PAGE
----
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Houston Person: Lost and Found

Originally produced for Muse by the diligent tenor saxophonist, Houston Person, these now appear as part of a series produced, “by Joel Dorn for the Masked Announcer.”

The first is “the best buy,” for it contains not only the 1977 material issued on LP as “Wildflower,” but also an overlooked 1991 session that united Person with Charles Brown, the late Red Callender, Danny Caron on guitar and Gaylord Birch on drums. A couple of sage estimates by Callender, that superior bassist, are quoted in the notes. Of Person he says, “He’s a player who doesn’t try to prove anything, but by doing that, he does prove something.” Of the other main protagonist, this: “I’ve known him for years. Charles Brown is a piano player who sings,” which he does on “No Denial Blues,” “Never Let Me Go,” “Sweet Slumber” and “When I’m Not With You” very effectively. His piano, too, contrasts engagingly with Person’s tough, declamatory statements. On the “Wildflower” numbers, there are solos by Bill Hardman (trumpet) and Billy Ponder (guitar), as well as good support for Person-especially on “Dameron”-by Sonny Phillips (organ) and Idris Muhammad (drums).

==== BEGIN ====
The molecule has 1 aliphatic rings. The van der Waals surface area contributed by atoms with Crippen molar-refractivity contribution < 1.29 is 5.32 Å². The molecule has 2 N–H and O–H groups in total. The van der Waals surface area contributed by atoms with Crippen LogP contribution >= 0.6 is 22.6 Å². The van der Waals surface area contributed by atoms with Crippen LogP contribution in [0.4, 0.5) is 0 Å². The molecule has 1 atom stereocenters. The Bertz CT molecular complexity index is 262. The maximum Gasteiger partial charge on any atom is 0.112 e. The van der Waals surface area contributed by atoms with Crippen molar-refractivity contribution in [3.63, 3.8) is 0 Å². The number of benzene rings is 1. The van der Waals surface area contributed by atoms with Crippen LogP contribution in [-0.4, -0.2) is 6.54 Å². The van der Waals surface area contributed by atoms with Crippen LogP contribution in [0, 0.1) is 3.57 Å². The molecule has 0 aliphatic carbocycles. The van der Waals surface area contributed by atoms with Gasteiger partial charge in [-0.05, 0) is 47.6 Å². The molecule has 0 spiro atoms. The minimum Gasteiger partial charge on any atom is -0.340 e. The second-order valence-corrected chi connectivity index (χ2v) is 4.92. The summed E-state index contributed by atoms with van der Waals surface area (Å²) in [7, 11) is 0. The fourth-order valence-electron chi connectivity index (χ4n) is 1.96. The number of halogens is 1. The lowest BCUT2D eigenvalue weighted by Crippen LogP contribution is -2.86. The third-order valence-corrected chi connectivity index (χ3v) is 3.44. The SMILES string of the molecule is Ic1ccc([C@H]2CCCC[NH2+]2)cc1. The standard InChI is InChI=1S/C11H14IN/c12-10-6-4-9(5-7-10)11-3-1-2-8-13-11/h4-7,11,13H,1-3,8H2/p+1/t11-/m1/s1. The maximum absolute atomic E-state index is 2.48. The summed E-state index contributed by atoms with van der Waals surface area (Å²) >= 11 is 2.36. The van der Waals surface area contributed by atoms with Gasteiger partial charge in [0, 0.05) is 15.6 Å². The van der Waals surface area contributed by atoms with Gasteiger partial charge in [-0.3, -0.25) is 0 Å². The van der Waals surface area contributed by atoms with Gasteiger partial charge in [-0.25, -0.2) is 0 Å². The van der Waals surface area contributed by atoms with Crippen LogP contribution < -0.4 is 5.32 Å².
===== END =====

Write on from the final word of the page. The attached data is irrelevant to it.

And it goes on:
“The Re-Entry” puts Person in a neat sextet with Cap’n McDuff, the brothers Ron and Cecil Bridgewater on tenor and trumpet respectively, John Hart on guitar and Grady Tate on drums. In this context, his past experience with organists serves Person well, and McDuff must be about the best there is as an accompanist. He likes to play quietly, worrying a riff or nudging the horns before unleashing his instrument’s power with an arranger’s feeling for dynamic contrast. There’s a lot of danceable music here until they exit politely with “Laura.”

The Etta Jones set is also from 1977, Person, Phillips, Ponder and Muhammad again being among those in attendance. The veteran singer tends to be taken for granted nowadays, despite a long career that included engagements with Buddy Johnson, Earl Hines and Art Blakey. Here she’s her typically energetic, outgoing self, but toning down for a Billie Holiday touch on “Gloomy Sunday.”

Originally Published